I took a weekend excursion to this, one of 172 islands that make up the San Juan Islands. After missing two airport shuttles in Seattle and my planned ferry crossing from Anacortes, a 4 hour trip turned into 8+ hours. I arrive too late for dinner but just in time for a lovely sunset.
I’ve come to visit a friend, and to bring some summer hats to her new gallery. The drive from the ferry dock is picturesque in the waning light, and we arrive at her home on 5.5 acres of old growth forest with deer nibbling her garden. After a drink or two and a tour of her multi-floor, multi-room home and art studio, I retire to one of her guest rooms on the top floor, watching the sky darken through a window so private there’s no need to draw the curtains across it.
I wake up the next morning, about 30 feet below the top of the forest. It’s like waking up in a tree house …
After a game of fetch with the dog, and Larry’s home cooked breakfast, Janet and I head downtown to her gallery. She introduces me to the other shop owners in this cooperative – a mall filled with shops that made me wish I had a thousand dollars to spend here. There’s a farmer’s market at the town square, and then we’re off to explore the rest of the island.
There are a lot of farms here, some with goats and others with cattle. We soon arrive at Rosario Resort, built by Robert Moran in the early 1900’s as a retirement villa for himself and his family. It feels like I’ve just walked into the Hamptons…
Mr. Moran is one of those self-made men, arriving in Seattle at age 17 with 10 cents in his pocket. By age 25 he founded the Seattle Dry Dock with his brothers. He built a fleet of river boats which transported supplies to the Yukon during the Gold Rush, and was also instrumental in landing the contract to build the USS Nebraska, the first Congressionally funded naval ship built in Seattle.
He also served as Mayor of Seattle during the Great Fire of 1889, which started when a glue pot boiled over onto the wood shavings on the floor of a cabinetry shop, and in a matter of hours destroyed 30 blocks of downtown Seattle and a land mass of 60 acres. Moran’s quick actions and rebuilding plans got him re-elected, and our population doubled six months later.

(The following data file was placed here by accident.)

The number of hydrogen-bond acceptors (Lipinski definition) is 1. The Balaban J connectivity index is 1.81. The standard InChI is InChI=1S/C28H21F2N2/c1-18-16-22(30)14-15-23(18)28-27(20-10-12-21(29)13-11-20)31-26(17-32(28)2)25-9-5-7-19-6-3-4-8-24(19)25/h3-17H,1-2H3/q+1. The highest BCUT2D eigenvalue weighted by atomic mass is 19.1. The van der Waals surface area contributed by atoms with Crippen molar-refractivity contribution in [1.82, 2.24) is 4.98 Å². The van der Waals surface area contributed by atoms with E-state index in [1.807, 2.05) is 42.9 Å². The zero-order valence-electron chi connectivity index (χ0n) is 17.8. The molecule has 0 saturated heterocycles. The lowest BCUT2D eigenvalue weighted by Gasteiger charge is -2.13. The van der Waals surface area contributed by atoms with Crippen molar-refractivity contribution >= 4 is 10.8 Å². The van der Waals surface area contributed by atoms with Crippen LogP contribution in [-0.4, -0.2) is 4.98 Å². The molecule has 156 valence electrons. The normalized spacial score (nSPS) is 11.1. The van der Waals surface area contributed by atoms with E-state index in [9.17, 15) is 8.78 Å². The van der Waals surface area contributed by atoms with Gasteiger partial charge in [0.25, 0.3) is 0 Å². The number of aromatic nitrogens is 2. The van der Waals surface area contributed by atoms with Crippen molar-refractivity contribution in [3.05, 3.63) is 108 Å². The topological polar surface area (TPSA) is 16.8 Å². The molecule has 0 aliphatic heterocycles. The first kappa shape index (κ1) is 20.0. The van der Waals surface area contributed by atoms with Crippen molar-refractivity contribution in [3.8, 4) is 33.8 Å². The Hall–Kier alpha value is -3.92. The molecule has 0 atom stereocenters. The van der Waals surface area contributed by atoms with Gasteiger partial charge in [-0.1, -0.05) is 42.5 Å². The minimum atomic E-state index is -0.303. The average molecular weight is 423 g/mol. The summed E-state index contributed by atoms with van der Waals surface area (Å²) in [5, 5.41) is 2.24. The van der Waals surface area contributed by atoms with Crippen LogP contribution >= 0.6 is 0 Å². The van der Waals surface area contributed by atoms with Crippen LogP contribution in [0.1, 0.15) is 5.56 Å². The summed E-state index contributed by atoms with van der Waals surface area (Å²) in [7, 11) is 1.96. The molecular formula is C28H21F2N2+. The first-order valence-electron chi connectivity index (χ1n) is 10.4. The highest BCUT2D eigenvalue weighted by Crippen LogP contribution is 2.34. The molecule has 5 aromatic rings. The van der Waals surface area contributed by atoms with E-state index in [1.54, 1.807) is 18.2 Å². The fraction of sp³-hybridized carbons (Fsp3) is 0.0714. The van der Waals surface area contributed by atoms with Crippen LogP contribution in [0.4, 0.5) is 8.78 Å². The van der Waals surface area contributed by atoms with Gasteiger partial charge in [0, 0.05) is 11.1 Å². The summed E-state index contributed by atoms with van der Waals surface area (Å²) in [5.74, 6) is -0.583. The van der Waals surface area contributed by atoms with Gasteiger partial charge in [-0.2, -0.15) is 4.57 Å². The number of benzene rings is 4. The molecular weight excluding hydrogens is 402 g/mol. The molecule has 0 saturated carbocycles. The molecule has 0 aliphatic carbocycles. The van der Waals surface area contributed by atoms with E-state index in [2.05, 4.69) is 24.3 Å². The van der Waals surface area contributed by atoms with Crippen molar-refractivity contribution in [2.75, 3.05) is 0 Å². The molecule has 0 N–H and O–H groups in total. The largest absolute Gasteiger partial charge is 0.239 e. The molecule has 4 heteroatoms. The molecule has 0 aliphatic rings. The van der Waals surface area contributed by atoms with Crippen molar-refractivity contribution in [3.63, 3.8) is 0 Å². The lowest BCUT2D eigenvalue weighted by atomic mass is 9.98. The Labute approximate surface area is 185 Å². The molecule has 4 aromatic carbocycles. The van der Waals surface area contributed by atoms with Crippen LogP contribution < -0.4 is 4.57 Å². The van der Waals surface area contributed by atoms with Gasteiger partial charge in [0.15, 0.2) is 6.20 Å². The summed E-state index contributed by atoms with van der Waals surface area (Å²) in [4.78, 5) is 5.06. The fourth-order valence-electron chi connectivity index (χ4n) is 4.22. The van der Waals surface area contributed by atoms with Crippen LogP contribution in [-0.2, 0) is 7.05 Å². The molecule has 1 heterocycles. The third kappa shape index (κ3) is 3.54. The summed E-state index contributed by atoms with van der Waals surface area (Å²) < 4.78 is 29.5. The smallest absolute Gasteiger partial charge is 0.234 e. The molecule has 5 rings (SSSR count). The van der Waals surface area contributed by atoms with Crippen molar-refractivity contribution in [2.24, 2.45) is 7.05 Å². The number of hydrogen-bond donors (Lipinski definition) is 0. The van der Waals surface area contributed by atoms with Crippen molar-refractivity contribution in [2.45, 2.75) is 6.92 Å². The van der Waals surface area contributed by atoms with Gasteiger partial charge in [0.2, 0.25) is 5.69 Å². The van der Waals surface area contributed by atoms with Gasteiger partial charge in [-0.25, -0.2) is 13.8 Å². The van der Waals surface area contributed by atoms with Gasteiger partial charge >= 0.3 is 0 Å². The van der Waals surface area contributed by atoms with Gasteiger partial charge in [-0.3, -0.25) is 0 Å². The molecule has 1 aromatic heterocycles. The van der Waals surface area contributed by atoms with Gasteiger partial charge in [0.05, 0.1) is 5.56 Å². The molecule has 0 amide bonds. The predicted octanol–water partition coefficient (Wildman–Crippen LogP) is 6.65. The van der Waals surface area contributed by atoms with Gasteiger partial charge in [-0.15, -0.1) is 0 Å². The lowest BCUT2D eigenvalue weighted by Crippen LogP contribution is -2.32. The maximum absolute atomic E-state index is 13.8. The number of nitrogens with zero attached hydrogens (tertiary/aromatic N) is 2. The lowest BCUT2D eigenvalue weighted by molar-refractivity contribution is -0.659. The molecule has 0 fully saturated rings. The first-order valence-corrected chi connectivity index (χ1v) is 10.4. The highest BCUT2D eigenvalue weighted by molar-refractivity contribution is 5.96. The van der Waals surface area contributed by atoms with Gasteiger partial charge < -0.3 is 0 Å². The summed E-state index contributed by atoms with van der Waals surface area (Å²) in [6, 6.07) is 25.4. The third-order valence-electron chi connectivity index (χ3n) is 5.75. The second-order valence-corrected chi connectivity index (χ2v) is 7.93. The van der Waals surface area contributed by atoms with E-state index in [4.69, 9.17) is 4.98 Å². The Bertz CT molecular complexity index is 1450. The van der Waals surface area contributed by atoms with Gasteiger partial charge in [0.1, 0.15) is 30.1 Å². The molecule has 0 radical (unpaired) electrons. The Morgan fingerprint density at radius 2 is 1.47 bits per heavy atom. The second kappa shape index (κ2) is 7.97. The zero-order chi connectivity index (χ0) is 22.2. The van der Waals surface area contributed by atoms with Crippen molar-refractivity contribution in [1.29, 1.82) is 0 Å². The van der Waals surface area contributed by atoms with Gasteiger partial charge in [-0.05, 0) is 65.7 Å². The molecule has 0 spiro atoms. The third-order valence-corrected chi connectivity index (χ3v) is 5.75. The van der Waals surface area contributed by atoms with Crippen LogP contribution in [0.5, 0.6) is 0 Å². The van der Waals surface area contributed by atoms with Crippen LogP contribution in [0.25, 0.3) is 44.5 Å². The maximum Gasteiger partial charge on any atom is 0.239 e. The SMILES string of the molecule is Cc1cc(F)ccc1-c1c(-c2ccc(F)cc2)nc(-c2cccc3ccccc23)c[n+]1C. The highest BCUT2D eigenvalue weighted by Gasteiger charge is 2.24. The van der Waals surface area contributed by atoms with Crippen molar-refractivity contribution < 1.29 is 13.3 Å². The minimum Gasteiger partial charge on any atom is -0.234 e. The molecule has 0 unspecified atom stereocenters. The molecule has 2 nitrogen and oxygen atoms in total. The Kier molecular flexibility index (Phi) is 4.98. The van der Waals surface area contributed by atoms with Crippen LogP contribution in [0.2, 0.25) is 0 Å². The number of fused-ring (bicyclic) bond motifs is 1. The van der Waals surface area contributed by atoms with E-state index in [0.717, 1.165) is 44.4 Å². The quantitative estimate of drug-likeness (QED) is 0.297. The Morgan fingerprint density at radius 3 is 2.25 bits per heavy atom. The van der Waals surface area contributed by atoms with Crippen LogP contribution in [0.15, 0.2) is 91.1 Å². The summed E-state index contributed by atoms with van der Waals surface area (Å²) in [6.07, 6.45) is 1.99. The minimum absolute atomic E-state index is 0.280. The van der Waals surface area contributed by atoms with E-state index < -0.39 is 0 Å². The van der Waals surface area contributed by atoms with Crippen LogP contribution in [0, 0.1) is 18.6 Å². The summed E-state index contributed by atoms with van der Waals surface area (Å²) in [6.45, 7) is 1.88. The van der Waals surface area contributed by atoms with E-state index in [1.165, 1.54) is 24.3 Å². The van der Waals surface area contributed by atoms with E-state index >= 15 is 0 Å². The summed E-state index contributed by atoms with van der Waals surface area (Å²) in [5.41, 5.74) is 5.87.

Moran’s retirement project was a five story, 52 room mansion here on Orcas. It is built in the early Arts & Crafts style, by local craftsmen and ship builders, close to the water’s edge.
The rooms upstairs were beautiful in their simplicity, and even the bathrooms had water views. I was struck with how similar Mrs. Moran’s bedroom was to Mrs. Frank Lloyd Wright’s bedroom in Chicago, right down to the Singer sewing machine. I wonder if it’s just here for show, since there’s a sewing room elsewhere in this home…
There are rooms displaying Moran’s photography, as well as a spa and three swimming pools, including one that is an indoor salt water lap pool. I admired the mosaic tile work on the floor of the gift shop that I’m pretty sure was replicating an Indian basketry pattern.
Janet then drove us through a long and winding switchback trail through Moran State Park, up to Mt. Constitution, standing as the highest point on the island at 2405 feet. It affords an astounding 360 degree view of the San Juans.
It was also pretty windy… so I did not climb up the observation tower, shown below – finished in 1940 and patterned after the watch towers in the Caucaucus Mountains in Europe.
We both enjoyed the wafts of fragrant cedars as we walked to the gift shop, before heading back down the windy switchbacks towards town.
After a stop at a hardware store, we check my new hats into her inventory, and then begin the evening project – painting all of the door and window frames in her gallery from ugly cream to shiny black.
I must say that a little paint makes a big difference. The new black woodwork not only frames her gallery nicely, but ties the building to the art and makes everything pop …
The gallery showcases island and regional artists, many exclusive to Creative Minds. It’s located at 123 North Beach Road in Eastsound. Be sure to stop by when you’re on the island!
The next morning, I took another walk around the business district. This place is nothing short of a series of photo opps …
Too soon it was time to catch the ferry, and then the airporter, and two more modes of transport after than before arriving home. Next time I’ll treat myself to travel by seaplane!